Sample publicationsAllington, D. and Swann, J. (2009) ‘Researching literary reading as socialpractice’, Language and Literature. 18 (3): 219-30.Allington, D. and Swann, J. (2011) ‘Reading and social interaction: a criticalapproach to individual and group reading practices’, in R. Crone and S. Towheed(eds) The History of Reading, Vol 3: Methods, Strategies, Tactics.Basingstoke, Hants: Palgrave Macmillan, pp80-96.O’Halloran, K. (2011) ‘Investigating argumentation in reading groups: combiningmanual qualitative coding and automated corpus analysis tools’, AppliedLinguistics 32 (2): 172-196.Swann, J. (2012) ‘Creative interpretations: a discursive approach to literaryreading’, in Jones, R. (ed) Discourse and Creativity. Harlow: Pearson Education.Swann, J. (2011) ‘How reading groups talk about books: a study of literaryreception’, in Swann, J., Pope, R. and Carter, R. (eds)Creativity, Language, Literature: the state of the art. Basingstoke, Hants: PalgraveMacmillan, pp217-230.Swann, J. and Allington, D. (2009) ‘Reading groups and the language of literarytexts: a case study in social reading’, Language and Literature. 18 (3): 247-64.Swann, J. and Cremin, T. (2012) ‘Shadowing English’, English DramaMedia, October 2012: 31-7.
1. “Well I will startbecause I will start”<Loved book; cf Primeof Miss Jean Brodie>2. “… which I named mycardigan after”<knitting, John Lewis’sbuttons>3. “The thing … thatstrikes me as anAmerican”<living together in the1950s; contrast actualpractice in NY>4. “The thing … I found alittle difficult … [narrator]was only 28”<Narrator’s age, terribleending>6. “I also thought it wasclever the wayeverything kept comingback …”5. <Cf WW2 fiction –lovers have sex then guygets killed; cf programmeon Kamikaze pilots>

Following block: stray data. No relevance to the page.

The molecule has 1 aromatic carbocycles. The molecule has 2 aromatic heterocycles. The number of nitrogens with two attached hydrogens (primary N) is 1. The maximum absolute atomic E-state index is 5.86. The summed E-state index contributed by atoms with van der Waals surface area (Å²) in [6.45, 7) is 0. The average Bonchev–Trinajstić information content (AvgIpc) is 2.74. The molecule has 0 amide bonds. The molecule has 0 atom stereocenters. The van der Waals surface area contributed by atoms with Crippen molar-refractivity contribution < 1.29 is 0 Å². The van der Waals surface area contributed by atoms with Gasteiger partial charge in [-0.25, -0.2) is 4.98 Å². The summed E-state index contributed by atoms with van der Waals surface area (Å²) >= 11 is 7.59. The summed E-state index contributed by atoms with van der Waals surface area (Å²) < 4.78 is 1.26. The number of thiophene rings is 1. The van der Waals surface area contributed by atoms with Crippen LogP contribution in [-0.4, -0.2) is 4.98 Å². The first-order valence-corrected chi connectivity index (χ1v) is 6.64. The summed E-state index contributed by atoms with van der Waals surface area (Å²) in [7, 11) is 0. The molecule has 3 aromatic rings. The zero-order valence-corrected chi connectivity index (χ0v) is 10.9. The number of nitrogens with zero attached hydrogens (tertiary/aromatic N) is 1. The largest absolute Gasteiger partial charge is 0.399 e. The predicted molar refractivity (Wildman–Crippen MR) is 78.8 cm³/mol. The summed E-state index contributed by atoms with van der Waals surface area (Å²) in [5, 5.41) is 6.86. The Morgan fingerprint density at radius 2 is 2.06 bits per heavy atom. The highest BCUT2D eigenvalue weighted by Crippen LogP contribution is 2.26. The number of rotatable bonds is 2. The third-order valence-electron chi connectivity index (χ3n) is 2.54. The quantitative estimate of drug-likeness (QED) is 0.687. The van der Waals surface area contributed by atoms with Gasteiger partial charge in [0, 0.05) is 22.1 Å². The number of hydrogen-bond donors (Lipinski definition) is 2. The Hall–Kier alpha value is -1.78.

3. Meaningof‘Aswany’,where thenamecomes from7. Where do Copts comefrom?5. Author is a Dentist2. ‘IsAswany[author] aChristianname?’Is the authora Christian?4. ‘Does anybody know howthe book?’6. Author as Coptic dentist
Links to ‘Cultural value’ themes• Instance of everyday cultural experience …• … caught on the hoof• Aesthetic and discursive dimensions of culturalencounters• Informal/improvisatory (though cf publishingindustry)• Intrinsically rewarding + perceived benefits:personal, professional, rehabilitative, educational• Crosses boundaries: private/public;individual/collective; intrinsic/instrumental
An example of data: doctors,knowledge and powerContext: A reading group in a university medicalschool is discussing Steinbeck’s The Pearl. They referto the oppression faced by the main character Kinoand his family, as well as by other poor villagers. Asan example Meg refers to a corrupt doctor, whorefuses to treat Kino’s baby for a scorpion sting untilhe learns Kino has found a valuable pearl. At thispoint the doctor visits the family and administers apowder that makes the baby appear ill so that he canclaim a fee for treating him.
Motivations for research• Reading groups as a widespread culturalphenomenon• … and as culturally salient• The significance of reading group discourse• Reading groups as an everyday literarypractice
East midlands: language inThe Gathering- something incestuous about relationship?- sharing a bed as children- close - came out like a gang bang- interesting use of language- sexual language extremely crude- hate and love- physicality of sex- train to Brighton … guy’s erection- critic in here hasn’t liked it